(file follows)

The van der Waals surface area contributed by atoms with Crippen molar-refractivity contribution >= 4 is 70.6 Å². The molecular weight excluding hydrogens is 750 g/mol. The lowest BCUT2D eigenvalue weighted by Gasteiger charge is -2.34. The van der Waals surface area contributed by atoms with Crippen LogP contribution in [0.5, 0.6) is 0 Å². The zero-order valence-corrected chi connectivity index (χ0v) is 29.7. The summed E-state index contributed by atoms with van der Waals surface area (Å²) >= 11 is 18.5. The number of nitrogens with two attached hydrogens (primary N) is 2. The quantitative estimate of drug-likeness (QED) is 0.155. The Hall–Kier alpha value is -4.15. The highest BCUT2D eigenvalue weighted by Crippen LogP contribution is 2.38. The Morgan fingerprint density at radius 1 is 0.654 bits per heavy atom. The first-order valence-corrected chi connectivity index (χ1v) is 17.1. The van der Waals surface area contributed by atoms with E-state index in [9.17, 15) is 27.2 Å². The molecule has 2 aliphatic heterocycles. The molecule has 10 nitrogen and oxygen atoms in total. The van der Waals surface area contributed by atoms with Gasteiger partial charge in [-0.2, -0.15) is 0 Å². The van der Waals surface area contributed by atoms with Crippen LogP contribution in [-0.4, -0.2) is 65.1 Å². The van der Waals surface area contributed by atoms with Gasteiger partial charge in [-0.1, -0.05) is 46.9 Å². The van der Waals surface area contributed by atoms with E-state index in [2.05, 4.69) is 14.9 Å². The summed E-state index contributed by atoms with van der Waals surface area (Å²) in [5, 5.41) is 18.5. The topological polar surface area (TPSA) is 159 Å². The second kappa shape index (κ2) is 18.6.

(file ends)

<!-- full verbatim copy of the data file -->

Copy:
The van der Waals surface area contributed by atoms with Crippen molar-refractivity contribution >= 4 is 70.6 Å². The molecular weight excluding hydrogens is 750 g/mol. The lowest BCUT2D eigenvalue weighted by Gasteiger charge is -2.34. The van der Waals surface area contributed by atoms with Crippen LogP contribution in [0.5, 0.6) is 0 Å². The zero-order valence-corrected chi connectivity index (χ0v) is 29.7. The summed E-state index contributed by atoms with van der Waals surface area (Å²) >= 11 is 18.5. The number of nitrogens with two attached hydrogens (primary N) is 2. The quantitative estimate of drug-likeness (QED) is 0.155. The Hall–Kier alpha value is -4.15. The highest BCUT2D eigenvalue weighted by Crippen LogP contribution is 2.38. The Morgan fingerprint density at radius 1 is 0.654 bits per heavy atom. The first-order valence-corrected chi connectivity index (χ1v) is 17.1. The van der Waals surface area contributed by atoms with E-state index in [9.17, 15) is 27.2 Å². The molecule has 2 aliphatic heterocycles. The molecule has 10 nitrogen and oxygen atoms in total. The van der Waals surface area contributed by atoms with Gasteiger partial charge in [-0.2, -0.15) is 0 Å². The van der Waals surface area contributed by atoms with Crippen LogP contribution in [-0.4, -0.2) is 65.1 Å². The van der Waals surface area contributed by atoms with Gasteiger partial charge in [-0.1, -0.05) is 46.9 Å². The van der Waals surface area contributed by atoms with E-state index in [2.05, 4.69) is 14.9 Å². The summed E-state index contributed by atoms with van der Waals surface area (Å²) in [5, 5.41) is 18.5. The topological polar surface area (TPSA) is 159 Å². The second kappa shape index (κ2) is 18.6.